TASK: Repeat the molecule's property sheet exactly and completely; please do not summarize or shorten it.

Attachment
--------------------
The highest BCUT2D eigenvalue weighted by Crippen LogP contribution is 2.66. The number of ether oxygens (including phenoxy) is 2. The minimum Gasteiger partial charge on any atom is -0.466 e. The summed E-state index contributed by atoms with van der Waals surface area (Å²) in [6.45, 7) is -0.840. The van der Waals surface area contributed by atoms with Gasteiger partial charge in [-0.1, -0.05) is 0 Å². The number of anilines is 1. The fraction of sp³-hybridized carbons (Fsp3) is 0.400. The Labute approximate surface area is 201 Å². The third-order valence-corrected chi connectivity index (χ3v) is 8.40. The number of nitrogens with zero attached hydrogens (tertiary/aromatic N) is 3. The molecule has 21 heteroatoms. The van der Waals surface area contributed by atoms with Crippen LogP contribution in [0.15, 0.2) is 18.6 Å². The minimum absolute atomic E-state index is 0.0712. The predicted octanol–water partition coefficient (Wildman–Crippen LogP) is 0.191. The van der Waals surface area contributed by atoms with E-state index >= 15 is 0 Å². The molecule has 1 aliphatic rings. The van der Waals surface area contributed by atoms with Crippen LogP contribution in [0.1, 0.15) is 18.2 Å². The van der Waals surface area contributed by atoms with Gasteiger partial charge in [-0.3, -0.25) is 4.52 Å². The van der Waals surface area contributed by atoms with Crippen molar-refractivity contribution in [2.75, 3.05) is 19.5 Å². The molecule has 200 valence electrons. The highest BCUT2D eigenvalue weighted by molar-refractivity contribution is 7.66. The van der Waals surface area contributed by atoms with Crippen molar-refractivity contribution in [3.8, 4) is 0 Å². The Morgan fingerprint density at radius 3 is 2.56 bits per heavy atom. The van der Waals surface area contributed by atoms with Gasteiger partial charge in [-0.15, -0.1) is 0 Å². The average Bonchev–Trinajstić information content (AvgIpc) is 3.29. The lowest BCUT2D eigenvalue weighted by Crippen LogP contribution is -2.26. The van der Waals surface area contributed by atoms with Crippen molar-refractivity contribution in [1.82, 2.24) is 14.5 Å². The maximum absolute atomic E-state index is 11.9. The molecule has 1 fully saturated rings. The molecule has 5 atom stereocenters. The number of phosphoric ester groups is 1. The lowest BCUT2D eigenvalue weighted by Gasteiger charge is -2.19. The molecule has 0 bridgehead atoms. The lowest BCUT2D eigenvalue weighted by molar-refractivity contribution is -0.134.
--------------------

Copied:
The highest BCUT2D eigenvalue weighted by Crippen LogP contribution is 2.66. The number of ether oxygens (including phenoxy) is 2. The minimum Gasteiger partial charge on any atom is -0.466 e. The summed E-state index contributed by atoms with van der Waals surface area (Å²) in [6.45, 7) is -0.840. The van der Waals surface area contributed by atoms with Gasteiger partial charge in [-0.1, -0.05) is 0 Å². The number of anilines is 1. The fraction of sp³-hybridized carbons (Fsp3) is 0.400. The Labute approximate surface area is 201 Å². The third-order valence-corrected chi connectivity index (χ3v) is 8.40. The number of nitrogens with zero attached hydrogens (tertiary/aromatic N) is 3. The molecule has 21 heteroatoms. The van der Waals surface area contributed by atoms with Crippen LogP contribution in [0.15, 0.2) is 18.6 Å². The minimum absolute atomic E-state index is 0.0712. The predicted octanol–water partition coefficient (Wildman–Crippen LogP) is 0.191. The van der Waals surface area contributed by atoms with E-state index >= 15 is 0 Å². The molecule has 1 aliphatic rings. The van der Waals surface area contributed by atoms with Crippen LogP contribution in [0.1, 0.15) is 18.2 Å². The van der Waals surface area contributed by atoms with Gasteiger partial charge in [-0.3, -0.25) is 4.52 Å². The van der Waals surface area contributed by atoms with Crippen molar-refractivity contribution in [2.75, 3.05) is 19.5 Å². The molecule has 200 valence electrons. The highest BCUT2D eigenvalue weighted by molar-refractivity contribution is 7.66. The van der Waals surface area contributed by atoms with Crippen molar-refractivity contribution in [3.8, 4) is 0 Å². The Morgan fingerprint density at radius 3 is 2.56 bits per heavy atom. The van der Waals surface area contributed by atoms with Gasteiger partial charge in [-0.15, -0.1) is 0 Å². The average Bonchev–Trinajstić information content (AvgIpc) is 3.29. The lowest BCUT2D eigenvalue weighted by Crippen LogP contribution is -2.26. The van der Waals surface area contributed by atoms with Crippen molar-refractivity contribution in [1.82, 2.24) is 14.5 Å². The maximum absolute atomic E-state index is 11.9. The molecule has 1 fully saturated rings. The molecule has 5 atom stereocenters. The number of phosphoric ester groups is 1. The lowest BCUT2D eigenvalue weighted by Gasteiger charge is -2.19. The molecule has 0 bridgehead atoms. The lowest BCUT2D eigenvalue weighted by molar-refractivity contribution is -0.134.